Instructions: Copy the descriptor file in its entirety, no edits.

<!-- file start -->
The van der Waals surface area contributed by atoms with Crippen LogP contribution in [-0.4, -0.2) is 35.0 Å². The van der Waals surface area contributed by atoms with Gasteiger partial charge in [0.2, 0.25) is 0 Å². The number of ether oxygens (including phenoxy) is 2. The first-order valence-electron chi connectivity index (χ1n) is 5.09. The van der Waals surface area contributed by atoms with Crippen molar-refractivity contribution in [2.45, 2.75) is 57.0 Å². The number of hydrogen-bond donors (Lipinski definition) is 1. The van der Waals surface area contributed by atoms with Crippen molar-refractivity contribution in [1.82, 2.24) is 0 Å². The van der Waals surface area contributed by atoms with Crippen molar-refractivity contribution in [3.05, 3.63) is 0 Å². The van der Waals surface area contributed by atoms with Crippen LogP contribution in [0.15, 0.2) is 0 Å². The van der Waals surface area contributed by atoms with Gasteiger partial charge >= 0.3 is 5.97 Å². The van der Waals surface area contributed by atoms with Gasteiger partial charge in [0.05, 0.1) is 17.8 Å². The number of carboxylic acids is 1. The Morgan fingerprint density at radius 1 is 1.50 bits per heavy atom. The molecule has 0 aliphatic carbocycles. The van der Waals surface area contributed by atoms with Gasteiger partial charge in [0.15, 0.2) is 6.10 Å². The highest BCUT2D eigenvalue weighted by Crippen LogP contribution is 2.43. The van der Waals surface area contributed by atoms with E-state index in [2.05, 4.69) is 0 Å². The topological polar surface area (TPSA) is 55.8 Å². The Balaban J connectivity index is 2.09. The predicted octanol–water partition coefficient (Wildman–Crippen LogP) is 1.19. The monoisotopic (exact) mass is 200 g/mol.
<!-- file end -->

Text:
The van der Waals surface area contributed by atoms with Crippen LogP contribution in [-0.4, -0.2) is 35.0 Å². The van der Waals surface area contributed by atoms with Gasteiger partial charge in [0.2, 0.25) is 0 Å². The number of ether oxygens (including phenoxy) is 2. The first-order valence-electron chi connectivity index (χ1n) is 5.09. The van der Waals surface area contributed by atoms with Crippen molar-refractivity contribution in [2.45, 2.75) is 57.0 Å². The number of hydrogen-bond donors (Lipinski definition) is 1. The van der Waals surface area contributed by atoms with Crippen molar-refractivity contribution in [1.82, 2.24) is 0 Å². The van der Waals surface area contributed by atoms with Crippen molar-refractivity contribution in [3.05, 3.63) is 0 Å². The van der Waals surface area contributed by atoms with Crippen LogP contribution in [0.15, 0.2) is 0 Å². The van der Waals surface area contributed by atoms with Gasteiger partial charge >= 0.3 is 5.97 Å². The van der Waals surface area contributed by atoms with Gasteiger partial charge in [0.05, 0.1) is 17.8 Å². The number of carboxylic acids is 1. The Morgan fingerprint density at radius 1 is 1.50 bits per heavy atom. The molecule has 0 aliphatic carbocycles. The van der Waals surface area contributed by atoms with Gasteiger partial charge in [0.15, 0.2) is 6.10 Å². The highest BCUT2D eigenvalue weighted by Crippen LogP contribution is 2.43. The van der Waals surface area contributed by atoms with E-state index in [2.05, 4.69) is 0 Å². The topological polar surface area (TPSA) is 55.8 Å². The Balaban J connectivity index is 2.09. The predicted octanol–water partition coefficient (Wildman–Crippen LogP) is 1.19. The monoisotopic (exact) mass is 200 g/mol.